Don’t be afraid to talk to the person you lost.

For the longest time I felt disconnected. It wasn’t until I began writing and talking to my mom did that void start to fill. At first the thought of having a full on conversation with someone who is no longer with you seems honestly ridiculous, and to some maybe it is. But there is a connection between you and your loved one that will forever exist, and if I start to talk to her and I wait before you speak again, I can hear her voice there to comfort me. One of my counselors always said she felt my mom’s presence in the room when I came to talk, and 13-year-old me thought that was absolutely ridiculous. It wasn’t until I started seeing little signs throughout my everyday routine that I believed and felt my mom was always near.

She is always with me.

Regardless of where life takes me, I believe my parent will always be looking down on me, keeping a close eye and making sure I am safe and protected. Even though my parent is not by my side, there is a sense of comfort knowing no matter where I go or what I chose to do, she will always be by my side. Little signs can remind me she is always close by such as her favorite song coming on when I least expect it, seeing something that reminds me of them, hearing her voice, or even just feeling her presence.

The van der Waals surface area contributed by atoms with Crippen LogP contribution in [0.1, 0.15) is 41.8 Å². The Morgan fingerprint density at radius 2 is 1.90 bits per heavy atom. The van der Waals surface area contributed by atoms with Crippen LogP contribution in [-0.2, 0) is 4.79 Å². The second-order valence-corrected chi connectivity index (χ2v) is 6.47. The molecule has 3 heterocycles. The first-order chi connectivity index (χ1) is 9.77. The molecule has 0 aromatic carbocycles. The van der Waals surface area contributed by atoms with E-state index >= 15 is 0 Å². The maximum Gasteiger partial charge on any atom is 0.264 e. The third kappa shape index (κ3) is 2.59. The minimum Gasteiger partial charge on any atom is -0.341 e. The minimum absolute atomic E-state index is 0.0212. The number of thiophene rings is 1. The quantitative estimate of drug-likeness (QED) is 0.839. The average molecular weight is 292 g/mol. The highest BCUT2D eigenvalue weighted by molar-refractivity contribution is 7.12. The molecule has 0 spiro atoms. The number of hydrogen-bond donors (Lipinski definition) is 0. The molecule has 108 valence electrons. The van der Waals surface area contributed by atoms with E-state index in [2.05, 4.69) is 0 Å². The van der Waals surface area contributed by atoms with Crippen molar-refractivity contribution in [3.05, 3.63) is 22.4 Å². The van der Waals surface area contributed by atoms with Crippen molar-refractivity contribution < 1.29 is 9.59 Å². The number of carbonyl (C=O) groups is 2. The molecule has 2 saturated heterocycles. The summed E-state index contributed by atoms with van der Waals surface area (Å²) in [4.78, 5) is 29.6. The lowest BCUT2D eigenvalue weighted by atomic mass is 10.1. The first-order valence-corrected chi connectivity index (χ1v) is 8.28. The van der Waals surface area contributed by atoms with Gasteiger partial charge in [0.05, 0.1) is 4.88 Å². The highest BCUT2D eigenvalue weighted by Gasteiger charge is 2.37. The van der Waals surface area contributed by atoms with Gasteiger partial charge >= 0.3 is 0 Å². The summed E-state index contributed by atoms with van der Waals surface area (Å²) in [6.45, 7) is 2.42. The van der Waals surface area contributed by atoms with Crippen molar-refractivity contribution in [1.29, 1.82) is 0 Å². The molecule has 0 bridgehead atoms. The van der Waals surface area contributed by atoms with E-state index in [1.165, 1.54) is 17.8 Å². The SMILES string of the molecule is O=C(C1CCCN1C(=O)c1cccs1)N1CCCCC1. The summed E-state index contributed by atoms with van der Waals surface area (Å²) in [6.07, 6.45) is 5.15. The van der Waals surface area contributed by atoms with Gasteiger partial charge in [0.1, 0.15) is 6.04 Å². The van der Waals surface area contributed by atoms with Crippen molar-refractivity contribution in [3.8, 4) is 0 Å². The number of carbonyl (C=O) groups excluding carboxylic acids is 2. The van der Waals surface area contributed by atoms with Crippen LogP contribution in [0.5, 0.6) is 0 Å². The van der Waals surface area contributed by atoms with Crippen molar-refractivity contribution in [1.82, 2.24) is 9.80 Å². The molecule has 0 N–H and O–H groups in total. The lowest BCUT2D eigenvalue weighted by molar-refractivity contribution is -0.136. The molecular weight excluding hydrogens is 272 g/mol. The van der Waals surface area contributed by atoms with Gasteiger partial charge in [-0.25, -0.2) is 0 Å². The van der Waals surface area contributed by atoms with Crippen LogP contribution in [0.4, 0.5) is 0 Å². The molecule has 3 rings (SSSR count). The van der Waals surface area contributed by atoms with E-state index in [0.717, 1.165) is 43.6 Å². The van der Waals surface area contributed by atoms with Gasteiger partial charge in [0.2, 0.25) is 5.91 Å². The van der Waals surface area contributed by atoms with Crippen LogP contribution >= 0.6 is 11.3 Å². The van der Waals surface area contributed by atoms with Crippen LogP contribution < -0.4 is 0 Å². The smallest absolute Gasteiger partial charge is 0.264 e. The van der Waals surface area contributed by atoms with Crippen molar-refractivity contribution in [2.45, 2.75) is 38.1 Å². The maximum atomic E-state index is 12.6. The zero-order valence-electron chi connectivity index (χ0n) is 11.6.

Mother and Daughter

Just because you are not crying doesn’t mean you don’t miss them.

There are times when you may feel so numb and the situation may seem so surreal, you cannot cry. Even when you feel the strongest urge to let the tears go, nothing comes out, and this can be frustrating, but it doesn’t mean you aren’t sad about losing them. It is completely normal to not cry. Often times this is because of shock and numbness. I can’t tell you how many times I’ve seen something that reminds me of my mom or someone mentions something and in my head I tell myself, “You should be crying, people are going to think you are heartless.” In reality, it is hard to accept those raw emotions and allow yourself to feel. There will come a time and a place where you can feel and allow yourself to process those emotions, but that might not be now. At my mother’s visitation, looking around seeing everyone else crying made me feeling so out of place because I honestly couldn’t cry anymore, not because I wasn’t sad. Instead I was devastated to the point where I shut out the pain in an effort to keep existing.

Milestones in life may be painful.